Date of Award


Document Type

Campus Access Thesis

Degree Name

Master of Science (MS)


Physics, Applied

First Advisor

Jonathan Celli

Second Advisor

Stephen Arnason

Third Advisor

Mohamed Amine Gharbi


Photodynamic therapy (PDT) is a cancer treatment modality which uses an amalgamation of non-harmful radiation, a light source and a photosensitizer (PS) to cure a cancer with almost no side-effects. Several clinical trials have been made using photodynamic therapy to treat cancer/tumors of interstitial organs which incorporate groundbreaking treatment response of pancreatic cancer as well. With respect to this interpretation, this study has been carried out using PDT to see the treatment response of monolayer pf pancreatic cancer cells using two different photosensitizers- δ- aminolaevulinic acid (ALA) induced protoporphyrin IX (PpIX) & verteporfin.

Even though we notice successful treatment response after different cancer treatments, none of them validates the complete tumor destruction/cell death and the similar drawback can be examined from PDT treatment of pancreatic cancer cells using verteporfin. Even after a high-dose PDT-treatment, it is inevitable that some of the cells within a tumor will not receive a lethal dose & we would like to get an insight of how these populations are distributed & how it changes post-PDT with varying time. Post-PDT analysis of viability measurements & changing cell-esterase activity of live cells are means to approximate their behavior with increasing dose & time, which forms the bases of this study. Variation in cell-esterase activities in this study are examined in two different ways: changes with respect to- (I) temporal variation & (II) with spatial variation. Temporal variation has been carried out using frequency histograms of mean fluorescence intensities of live signal which approximates that the cells, treated with high dose will be more stressed & will have elevated esterase activity which also increases with time and also reflects that these cells need more time to completely react upon the treatment. Even though this analysis gives us a greater picture, we still needed to confirm these results at microscopic level by focusing on the esterase activity of individual live cells and this was achieved using spatial variation.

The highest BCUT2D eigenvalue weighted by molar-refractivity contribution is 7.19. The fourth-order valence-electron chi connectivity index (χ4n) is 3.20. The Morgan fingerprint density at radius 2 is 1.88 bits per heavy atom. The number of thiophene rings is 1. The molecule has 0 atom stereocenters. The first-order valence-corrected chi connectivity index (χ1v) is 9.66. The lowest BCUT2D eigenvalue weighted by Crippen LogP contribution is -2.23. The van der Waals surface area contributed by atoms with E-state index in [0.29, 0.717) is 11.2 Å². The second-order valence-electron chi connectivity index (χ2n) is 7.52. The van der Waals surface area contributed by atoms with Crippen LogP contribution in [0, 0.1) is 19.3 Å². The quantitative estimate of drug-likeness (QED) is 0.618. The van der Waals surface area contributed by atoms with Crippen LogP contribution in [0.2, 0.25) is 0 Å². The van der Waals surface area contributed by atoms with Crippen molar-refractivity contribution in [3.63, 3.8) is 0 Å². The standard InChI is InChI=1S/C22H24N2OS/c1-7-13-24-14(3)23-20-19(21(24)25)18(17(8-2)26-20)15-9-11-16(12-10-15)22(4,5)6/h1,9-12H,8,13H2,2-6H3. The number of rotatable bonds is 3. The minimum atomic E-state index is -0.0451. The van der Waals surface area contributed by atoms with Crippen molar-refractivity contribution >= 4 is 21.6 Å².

As the treatment dose increases, the total area of live cells decreases but an interesting thing that we noticed here is that bigger clusters of live cells that survive even at the maximum dose will be more stressed & will have an elevated esterase activity as they struggle to stay alive against the increased dose. This process becomes more pronounced with increase in time.


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